Reid Harris Cooper (lordrexfear) wrote,
Reid Harris Cooper
lordrexfear

A Marionette who can be watched on the Internet!

>>We interrupt your regularly scheduled episode of This Is Something: The Adventures of Giovanni for something of memoir, ramble, research, journalistic, something or other. We hope that this delat does not ruin your enjoyment and that you will stay with this broadcast for something will surely be weird, wild and all over the place in an truly anarchic way.<<

Without going into the extensive history of how I ended up to be in such a position I was on the internet by 1990 at the age of 12/13. By 1995 the Internet really took off. It's about then that Real Networks started getting big, AOL started to die and the proliferation of available entertainment grew with things such as Flash cartoons and of course well, the technology that allowed one to actually webcam back and forth with some states or even countries away.

It makes me laugh at how excited we are today with streaming technology such as Periscope and how big it is and yet how non-advanced it is as an app with the technologies that ARE in place. We go twenty steps forward and fifty steps back as a society. It makes me wonder how we'll ever get as far as some sci-fiction thinks we'll get.

I mean can we ever truly reach the state that we'll actually have artificial boys and teddy bears who dream of meeting a blue fairy like in their favorite children's tale? Can that technology come to pass or has the proliferation of fear from the thought of what can happen caused it to now be a pipe dream.

If you're unfamiliar with the plot I just dropped on you its a very simple explanation of Brian Aldiss's Super-Toys Last All Summer Long... or more accurately of the adaptation originally proposed by Stanley Kubrick and brought to life by Steven Spielberg as A.I. A film that is truly a love letter Stanley and of course to Aldiss as much as it is to Carlo Collodi, a man who had no idea he birthed a generation with a simple whimsical allegory.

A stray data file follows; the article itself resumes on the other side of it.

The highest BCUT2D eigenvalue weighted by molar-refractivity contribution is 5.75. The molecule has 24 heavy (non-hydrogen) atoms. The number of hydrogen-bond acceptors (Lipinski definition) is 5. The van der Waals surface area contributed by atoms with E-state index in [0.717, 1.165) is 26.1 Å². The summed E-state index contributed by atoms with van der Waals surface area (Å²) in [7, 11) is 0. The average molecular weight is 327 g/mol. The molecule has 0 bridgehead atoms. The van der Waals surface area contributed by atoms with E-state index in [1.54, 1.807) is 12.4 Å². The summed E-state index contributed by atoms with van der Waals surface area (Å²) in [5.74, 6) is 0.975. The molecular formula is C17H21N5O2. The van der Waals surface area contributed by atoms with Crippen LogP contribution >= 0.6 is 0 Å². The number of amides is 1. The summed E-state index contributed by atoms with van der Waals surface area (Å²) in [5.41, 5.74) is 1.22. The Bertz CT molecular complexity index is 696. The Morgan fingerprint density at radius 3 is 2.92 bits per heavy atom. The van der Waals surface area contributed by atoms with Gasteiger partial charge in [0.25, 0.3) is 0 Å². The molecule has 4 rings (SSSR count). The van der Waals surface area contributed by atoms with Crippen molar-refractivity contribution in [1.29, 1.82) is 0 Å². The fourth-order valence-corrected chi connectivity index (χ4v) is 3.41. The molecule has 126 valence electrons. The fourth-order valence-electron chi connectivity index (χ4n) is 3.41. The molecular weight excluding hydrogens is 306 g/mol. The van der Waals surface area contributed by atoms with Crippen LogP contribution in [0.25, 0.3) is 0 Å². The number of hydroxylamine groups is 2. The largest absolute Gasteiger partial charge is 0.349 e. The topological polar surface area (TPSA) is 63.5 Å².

It's hard to imagine now that such a classic venerable tale that has been adapted in so many ways found it's birth as a serialized allegorical tale by a writer who began his career as a political satirist and only found a love for using the arena of "children's literature" to explore things in ways that more adult fare did not allow. Yet this was still 1881. Pinocchio is a dark tale just as most of our favorite children's tales are, were and always shall be (truly think of even your favorites from Carroll to Lewis to Rowling to Snicket and in between, dark and devious all). The puppet dies, hanged and barely is brought back to life only to die again. If it wasn't for some editor I'm pretty sure Pinocchio would die penniless and alone. Instead he lives and prospers. Carlo didn't live to see Pinocchio become an international legend. He died in 1890 and the book while a moderate success or it wouldn't survive to this day, but it was not of course what it became.

On top of that famed Disney movie and being used allegorically throughout the film A.I. it has also been done as a radio play... a live radio play, because that is what the radio was. That first form of streaming entertainment. Streaming directly to your home from somewhere else LIVE. Yet speaking of streaming live direct to your home or wherever you want we can point to Netflix which as of this date has 2002's Roberto Begnini's Pinocchio (in both Italian AND English). Pinocchio can be your Netflix and Chill... that's a good first date. Especially if you're able to parlay bad movie (choose the English dub which kills the movie, not the Italian which is pretty cool) into cuddle and sex... like me... but that's another story!


written fortherealljidol Rivals Mini-Season Topic 9- Streaming and Pinocchio's First Date
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